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Keys to a successful Pistons rebuild

Andre Drummond and other veterans don’t have a future on rebuilding team so trade them now before it’s too late

NBA: Dallas Mavericks at Detroit Pistons
Kennard and Brown are going to need a bit more help to take on Luka for the next generation.
Orlando Ramirez-USA TODAY Sports

It’s been a rough 2019-20 Pistons season. There is one bright side, though. It’s been rough enough that it’s finally convinced the Pistons front office and ownership that a rebuild needs to happen. Hopefully.

After more than a decade of attempts to rebuild on the fly, even though the previous iteration could never actually be considered something that was actually “built,” it sounds like the franchise has finally, at least kinda, come to peace with the reality that has been staring at them in the face for years.

The Detroit Pistons need an honest-to-goodness teardown, rebuild, and to define a legitimate strategy to make the franchise relevant.

Well. At least, they’ve acknowledged the first part. It’s unclear that owner Tom Gores and general manager Ed Stefanski are aware the rest is also a necessary ingredient.

Michael Pina of SBNation outlined the “why” for the rebuild already. At this point, those whys are obvious to any Pistons fan who has suffered through this season. But the short version is:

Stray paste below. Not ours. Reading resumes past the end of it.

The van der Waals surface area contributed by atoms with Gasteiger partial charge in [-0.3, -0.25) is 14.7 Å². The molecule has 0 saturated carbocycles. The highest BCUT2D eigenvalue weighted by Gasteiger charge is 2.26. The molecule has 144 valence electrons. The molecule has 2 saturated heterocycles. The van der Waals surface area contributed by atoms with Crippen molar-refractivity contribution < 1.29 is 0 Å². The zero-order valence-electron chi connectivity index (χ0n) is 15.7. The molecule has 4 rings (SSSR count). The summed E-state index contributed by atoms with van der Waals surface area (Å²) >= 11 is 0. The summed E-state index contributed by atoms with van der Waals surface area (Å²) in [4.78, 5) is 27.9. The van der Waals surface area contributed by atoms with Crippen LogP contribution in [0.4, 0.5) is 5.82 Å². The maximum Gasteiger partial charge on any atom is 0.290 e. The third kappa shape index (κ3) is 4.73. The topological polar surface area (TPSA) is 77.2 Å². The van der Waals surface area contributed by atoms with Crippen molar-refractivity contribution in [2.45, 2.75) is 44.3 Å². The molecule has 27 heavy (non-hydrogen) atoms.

1. The team has been built to force (or allow) Andre Drummond to play toward toward his worst instincts and not his greatest strengths. by the franchise.
  2. Blake Griffin may be damaged goods.
  3. When Derrick Rose is your team’s best player ... you’ve got problems.
  4. There’s only one mention of Reggie Jackson, and it’s that he represents salary filler

This core, quite simply, isn’t good enough. Now the question is what is the most effective method for the franchise to dig themselves out of its current hole.

So what’s next?

Let’s start with what’s not next. A Sam Hinkie-style tank job. There is rebuilding, there is tanking and then there is TANKING. Most people talking about the Pistons tanking isn’t hoping to recreate the Hinkie era. Everyone knows that lottery reform ended the incentive of 10-win seasons. So please, remember it’s not as simple as “trying to lose.” That’s not the goal.

Way back in 2012, DBB’s Mike Payne showed the blueprint for tanking properly:

The proper way to tank is to adjust your most competitive lineup by inserting younger, less experienced players. It might also be the best way for a team-in-transition to develop its younger generation. It’s also a way to run early auditions for players the team might want to sign for the following season. The Pistons could effectively be improving their team for next season while increasing their lottery odds at the same time. This isn’t losing for the sake of losing, it’s about developing young players with a lottery payoff.

That’s still completely valid. And it also requires clearing the roster of players currently filling those roles while also potentially getting assets in return.

The word “tanking” has a loaded background. Blame Hinkie for that. It’s not about intentionally losing games, it’s about getting younger, identifying players who can be a part of your future, and as a side benefit improving your draft position. There are lots of ways to rebuild a roster - through the draft, trades, free agency, or a combination of each. But each is likely to include a version of a renewed focus on youth and development.